Similarly, if California looks like it does OK; that’s not a final decision. (BUT it does make me more comfortable ;-) There’s still the risk of a hoard of Mexican and Central American folks running away from an End Maya Like event wanting to take over California. I could easily see, for example, finding that Nevada was better positioned with less ‘influx stress’. OTOH, knowing that, for example, Egypt has had a series of famines each time it gets cold and has had near extinction events during various Bond Events would argue pretty strongly for not wanting to be there…

    But the ‘political / technology prediction’ is a very hard one to get right. So I’m just starting with ‘what areas have a natural advantage’.

    In short: I’m making a first candidate for shopping list, not filling the cart…

    So while I’d likely find a nice valley back in the mountains of Peru to be the ‘least likely to be a problem’ (as it ought to have low stresses and few folks ‘headed in’) I could easily see as well a case for the EU deciding it could take over Peru for food using nuclear threats if the alternative is starvation… And there is little Peru could do about it. Similarly, if a starving China decides to waste a Million Man Army taking Australia, I doubt if anyone could stop it (and with a billion folks, China could lose a million and not suffer much…) But again, all of that part is way too hard to ‘get right’ in the amount of time that goes into a comment…

    So I’m left standing by my original points: I’m happy California looks to have ‘low stress’ and figure speaking Spanish and being good at growing things and fixing things will likely be a ‘good enough’ solution to an ‘influx’ problem. ( I could easily see me as a ‘seedsman’ just doing growouts from my seed archive, for example. Folks tend to like keeping the ‘seeds guy’ around ;-)

  9. Sera says:

    I had always assumed that the moon was responsible for the tidal forces ‘inside’ the earth, without which we would not have a magnetic field and would end up like Mars. And that the moon was also reponsible for “Geomagnetic Jerk”…


    These events are believed to be caused by changes in the flow patterns of the liquid outer core of the Earth. [2] Another theory is that they are due to torsional oscillations in the solid inner core of the Earth.[1][4] There have been claims that they are connected to strong earthquakes.[5]

  10. Hugo M says:

    Sera, tank you for that link!. Interestingly, when following the lead of who had worked on Geomagnetic Jerks, I arrived at the prominent French Geophysicist Vincent Courtillot.
    Courtillot in turn shares an interesting experience with Steven McIntyre. When requesting data from the East Anglia’s CRU, both had been brushed off by Phil Jones:

    “J’ai été en contact avec le professeur Jones pour essayer de voir si nous pouvions comparer nos données aux leurs. Pour l’instant, cela semble difficile, ce laboratoire ayant signé un accord de confidentialité avec les fournisseurs de données brutes.”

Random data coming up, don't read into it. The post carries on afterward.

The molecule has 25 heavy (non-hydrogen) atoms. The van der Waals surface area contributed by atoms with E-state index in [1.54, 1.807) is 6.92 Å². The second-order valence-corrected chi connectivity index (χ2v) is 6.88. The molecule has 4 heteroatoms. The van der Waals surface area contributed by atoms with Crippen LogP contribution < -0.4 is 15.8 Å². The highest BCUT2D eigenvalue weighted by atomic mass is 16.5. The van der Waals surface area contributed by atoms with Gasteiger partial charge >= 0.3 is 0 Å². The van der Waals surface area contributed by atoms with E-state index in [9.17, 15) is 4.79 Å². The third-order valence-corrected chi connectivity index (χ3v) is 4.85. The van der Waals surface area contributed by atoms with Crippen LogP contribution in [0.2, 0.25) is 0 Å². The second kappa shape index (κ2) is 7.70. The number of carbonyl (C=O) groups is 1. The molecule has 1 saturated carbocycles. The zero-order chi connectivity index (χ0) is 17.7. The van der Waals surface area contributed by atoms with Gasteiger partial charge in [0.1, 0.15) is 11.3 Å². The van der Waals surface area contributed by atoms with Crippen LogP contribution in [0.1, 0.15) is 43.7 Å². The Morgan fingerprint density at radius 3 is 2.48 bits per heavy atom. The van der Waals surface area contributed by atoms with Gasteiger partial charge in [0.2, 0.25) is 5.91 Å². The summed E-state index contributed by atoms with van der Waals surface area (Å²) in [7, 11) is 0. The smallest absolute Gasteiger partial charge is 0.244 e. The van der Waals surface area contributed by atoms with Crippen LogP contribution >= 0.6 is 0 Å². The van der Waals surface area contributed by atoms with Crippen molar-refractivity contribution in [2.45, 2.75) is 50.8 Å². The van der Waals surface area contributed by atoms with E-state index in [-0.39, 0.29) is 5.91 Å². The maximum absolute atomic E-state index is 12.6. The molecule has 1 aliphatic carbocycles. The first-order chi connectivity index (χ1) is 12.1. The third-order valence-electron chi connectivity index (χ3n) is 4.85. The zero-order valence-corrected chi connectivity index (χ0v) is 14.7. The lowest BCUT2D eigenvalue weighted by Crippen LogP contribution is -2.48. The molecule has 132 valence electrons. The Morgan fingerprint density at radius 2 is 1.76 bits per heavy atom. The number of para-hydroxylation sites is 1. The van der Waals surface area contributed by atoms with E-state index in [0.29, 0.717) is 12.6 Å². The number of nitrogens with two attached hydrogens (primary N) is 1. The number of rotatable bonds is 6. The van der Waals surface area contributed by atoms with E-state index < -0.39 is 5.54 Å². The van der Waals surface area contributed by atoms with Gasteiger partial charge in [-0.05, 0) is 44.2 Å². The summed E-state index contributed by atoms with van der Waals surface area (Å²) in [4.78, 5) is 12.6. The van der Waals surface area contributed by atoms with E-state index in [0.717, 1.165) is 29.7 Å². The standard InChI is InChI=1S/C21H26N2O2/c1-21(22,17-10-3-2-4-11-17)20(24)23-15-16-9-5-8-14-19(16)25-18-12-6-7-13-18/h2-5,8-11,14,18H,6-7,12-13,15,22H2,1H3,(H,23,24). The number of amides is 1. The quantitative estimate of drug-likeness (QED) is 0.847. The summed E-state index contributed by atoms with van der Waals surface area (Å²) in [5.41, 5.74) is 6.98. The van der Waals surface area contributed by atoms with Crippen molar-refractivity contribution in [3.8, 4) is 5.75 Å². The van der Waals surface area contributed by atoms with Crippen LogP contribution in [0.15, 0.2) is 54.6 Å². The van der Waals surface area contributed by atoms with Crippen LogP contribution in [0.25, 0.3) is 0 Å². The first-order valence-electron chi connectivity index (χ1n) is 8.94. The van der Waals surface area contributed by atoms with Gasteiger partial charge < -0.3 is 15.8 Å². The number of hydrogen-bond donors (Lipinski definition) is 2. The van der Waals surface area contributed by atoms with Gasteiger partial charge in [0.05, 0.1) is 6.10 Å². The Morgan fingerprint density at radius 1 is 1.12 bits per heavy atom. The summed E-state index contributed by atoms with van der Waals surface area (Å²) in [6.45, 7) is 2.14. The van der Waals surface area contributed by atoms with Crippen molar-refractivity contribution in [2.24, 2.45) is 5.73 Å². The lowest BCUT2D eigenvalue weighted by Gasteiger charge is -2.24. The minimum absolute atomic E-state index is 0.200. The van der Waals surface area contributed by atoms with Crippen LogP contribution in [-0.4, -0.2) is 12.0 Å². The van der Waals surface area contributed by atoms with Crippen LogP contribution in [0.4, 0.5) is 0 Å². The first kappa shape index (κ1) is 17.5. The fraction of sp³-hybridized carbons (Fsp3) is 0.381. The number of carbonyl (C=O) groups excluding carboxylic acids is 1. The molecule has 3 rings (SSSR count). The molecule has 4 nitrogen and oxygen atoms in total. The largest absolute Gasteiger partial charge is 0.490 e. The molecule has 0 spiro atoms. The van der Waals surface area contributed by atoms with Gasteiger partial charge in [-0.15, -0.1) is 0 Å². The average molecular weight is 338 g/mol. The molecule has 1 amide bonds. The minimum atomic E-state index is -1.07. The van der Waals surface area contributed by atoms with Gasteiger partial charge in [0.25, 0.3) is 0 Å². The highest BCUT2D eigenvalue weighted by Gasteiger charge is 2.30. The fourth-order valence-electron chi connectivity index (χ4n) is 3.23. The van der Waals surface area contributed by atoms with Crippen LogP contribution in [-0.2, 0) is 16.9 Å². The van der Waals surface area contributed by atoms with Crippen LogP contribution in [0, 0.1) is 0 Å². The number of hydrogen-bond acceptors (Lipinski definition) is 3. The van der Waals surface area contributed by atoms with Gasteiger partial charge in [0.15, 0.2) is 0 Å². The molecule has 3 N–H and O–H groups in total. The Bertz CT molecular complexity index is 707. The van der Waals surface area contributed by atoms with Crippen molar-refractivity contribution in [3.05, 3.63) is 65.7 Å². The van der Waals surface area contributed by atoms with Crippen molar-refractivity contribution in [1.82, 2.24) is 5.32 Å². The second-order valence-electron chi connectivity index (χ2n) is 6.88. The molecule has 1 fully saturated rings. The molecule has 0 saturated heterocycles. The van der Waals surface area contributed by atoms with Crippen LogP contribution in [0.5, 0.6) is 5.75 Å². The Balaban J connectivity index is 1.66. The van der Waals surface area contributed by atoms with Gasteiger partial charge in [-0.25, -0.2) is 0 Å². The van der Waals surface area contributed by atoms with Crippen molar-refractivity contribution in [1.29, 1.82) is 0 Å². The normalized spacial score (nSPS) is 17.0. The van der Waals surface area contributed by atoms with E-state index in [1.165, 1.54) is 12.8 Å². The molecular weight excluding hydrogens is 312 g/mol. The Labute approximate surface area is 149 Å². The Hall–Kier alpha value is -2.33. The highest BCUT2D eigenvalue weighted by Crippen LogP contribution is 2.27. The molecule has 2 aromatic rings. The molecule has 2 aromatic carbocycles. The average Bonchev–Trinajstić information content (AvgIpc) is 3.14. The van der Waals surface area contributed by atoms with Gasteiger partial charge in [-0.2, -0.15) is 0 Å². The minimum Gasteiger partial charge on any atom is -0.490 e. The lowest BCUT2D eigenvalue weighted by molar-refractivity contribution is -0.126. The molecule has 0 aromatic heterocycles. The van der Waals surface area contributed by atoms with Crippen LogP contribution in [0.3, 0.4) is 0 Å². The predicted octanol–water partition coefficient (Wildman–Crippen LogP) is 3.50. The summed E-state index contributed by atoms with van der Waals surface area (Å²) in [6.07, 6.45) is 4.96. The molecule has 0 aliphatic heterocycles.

11. Sera says:

    @ Hugo:

    You are welcome for the link, and I did not know about his (Courtillot) parallel with SM.

    @ EM:

    How about the Azores, or Bermuda?

  12. Pascvaks says:

    Thoughts -
    Our only hope is to speed up the Moon, get it in a smaller orbit, get the inside of the Earth heated up, and get global climate back to at least —what? 14KBP? OK?– 14KBP. Otherwise, as the Moon gets farther away, and things cool down magnetic-wise and temperature-wise via nuclear decay rundown in the interior of the planet, we’re sunk. Yes, the hardest part may very well be ‘how to give Mother Earth a shot of radioactive heavy metals on a regular basis via some super fast method that gets the stuff under the skin and doesn’t make a big dangerous explosion at the surface’. On second thought, this is all going to be harder than inventing a light bulb…. on third thought, it just may be easier to go with the flow….

    I have a feeling. I feel that when things get tough, the tough get going (well they always did before;-). This group goes this way, another that way, and still more groups go various other ways; oh yes, there are the groups that don’t go anywhere, and one of these just might be the toughest of the lot. We just can’t say who’s smarter, or luckier. But it’s our only chance, since there isn’t going to be any others. One or two might just make it, eventually. But, as I know you’ve all realized from watching the Discovery Channel, there’s going to be an awful lot of human murder and mayhem along the way; as well as, new G_ds, new Govs, new Meds, new Plagues, new Wars, new Floods, new Bugs, new Germs, not to mention some new Genes, and a whole slew –as they say– of little Corporals who want to have everybody do what they want (or they’ll blow your brains out and take their football and go home and cry).

    The beauty of real science is that you get to focus on something real interesting and not be too distracted too often by the real world. No wonder real scientists like to get away to real places and feel the real Sun on their neck and get real dirty and take cold showers and eat real food off real bones and get real sick and have real out of body experiences and smoke that real stuff and drink real local hootch, and sleep under the stars, and howl at the Moon, and… ah.. and……. Sorry about that, disregard all after ‘thoughts’; got carried away by something; probably something in the water around here. I keep having the “Impossible Dreams” too.